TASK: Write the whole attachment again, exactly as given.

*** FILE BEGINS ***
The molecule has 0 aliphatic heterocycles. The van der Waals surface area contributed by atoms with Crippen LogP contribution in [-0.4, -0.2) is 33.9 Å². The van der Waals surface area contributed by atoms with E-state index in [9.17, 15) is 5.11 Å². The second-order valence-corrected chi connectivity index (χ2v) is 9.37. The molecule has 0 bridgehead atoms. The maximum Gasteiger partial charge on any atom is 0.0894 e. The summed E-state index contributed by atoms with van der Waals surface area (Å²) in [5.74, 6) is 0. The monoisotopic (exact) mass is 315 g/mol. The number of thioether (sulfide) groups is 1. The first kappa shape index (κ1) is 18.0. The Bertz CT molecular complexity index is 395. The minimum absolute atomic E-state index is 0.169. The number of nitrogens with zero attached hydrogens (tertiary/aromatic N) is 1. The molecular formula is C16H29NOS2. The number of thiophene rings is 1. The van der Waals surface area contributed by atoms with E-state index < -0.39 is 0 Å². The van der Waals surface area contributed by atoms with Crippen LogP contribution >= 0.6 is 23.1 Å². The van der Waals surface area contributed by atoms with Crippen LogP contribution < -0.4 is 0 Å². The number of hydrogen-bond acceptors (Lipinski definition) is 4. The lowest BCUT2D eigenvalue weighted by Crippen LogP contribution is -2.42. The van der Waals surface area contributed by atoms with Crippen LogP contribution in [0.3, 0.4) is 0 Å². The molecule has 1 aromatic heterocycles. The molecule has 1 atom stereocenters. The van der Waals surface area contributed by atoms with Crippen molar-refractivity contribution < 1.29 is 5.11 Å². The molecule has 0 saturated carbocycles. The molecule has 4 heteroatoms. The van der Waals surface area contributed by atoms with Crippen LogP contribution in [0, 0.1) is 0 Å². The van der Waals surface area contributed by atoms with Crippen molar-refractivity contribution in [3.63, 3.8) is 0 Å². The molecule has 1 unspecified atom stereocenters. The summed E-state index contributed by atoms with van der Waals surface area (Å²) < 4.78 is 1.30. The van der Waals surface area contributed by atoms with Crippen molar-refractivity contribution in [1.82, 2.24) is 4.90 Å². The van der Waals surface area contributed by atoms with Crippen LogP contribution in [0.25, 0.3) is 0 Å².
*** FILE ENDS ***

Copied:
The molecule has 0 aliphatic heterocycles. The van der Waals surface area contributed by atoms with Crippen LogP contribution in [-0.4, -0.2) is 33.9 Å². The van der Waals surface area contributed by atoms with E-state index in [9.17, 15) is 5.11 Å². The second-order valence-corrected chi connectivity index (χ2v) is 9.37. The molecule has 0 bridgehead atoms. The maximum Gasteiger partial charge on any atom is 0.0894 e. The summed E-state index contributed by atoms with van der Waals surface area (Å²) in [5.74, 6) is 0. The monoisotopic (exact) mass is 315 g/mol. The number of thioether (sulfide) groups is 1. The first kappa shape index (κ1) is 18.0. The Bertz CT molecular complexity index is 395. The minimum absolute atomic E-state index is 0.169. The number of nitrogens with zero attached hydrogens (tertiary/aromatic N) is 1. The molecular formula is C16H29NOS2. The number of thiophene rings is 1. The van der Waals surface area contributed by atoms with E-state index < -0.39 is 0 Å². The van der Waals surface area contributed by atoms with Crippen LogP contribution >= 0.6 is 23.1 Å². The van der Waals surface area contributed by atoms with Crippen LogP contribution < -0.4 is 0 Å². The number of hydrogen-bond acceptors (Lipinski definition) is 4. The lowest BCUT2D eigenvalue weighted by Crippen LogP contribution is -2.42. The van der Waals surface area contributed by atoms with Crippen LogP contribution in [0.3, 0.4) is 0 Å². The molecule has 1 aromatic heterocycles. The molecule has 1 atom stereocenters. The van der Waals surface area contributed by atoms with Crippen molar-refractivity contribution < 1.29 is 5.11 Å². The molecule has 0 saturated carbocycles. The molecule has 4 heteroatoms. The van der Waals surface area contributed by atoms with Crippen LogP contribution in [0, 0.1) is 0 Å². The van der Waals surface area contributed by atoms with Crippen molar-refractivity contribution in [3.63, 3.8) is 0 Å². The molecule has 1 unspecified atom stereocenters. The summed E-state index contributed by atoms with van der Waals surface area (Å²) < 4.78 is 1.30. The van der Waals surface area contributed by atoms with Crippen molar-refractivity contribution in [1.82, 2.24) is 4.90 Å². The van der Waals surface area contributed by atoms with Crippen LogP contribution in [0.25, 0.3) is 0 Å².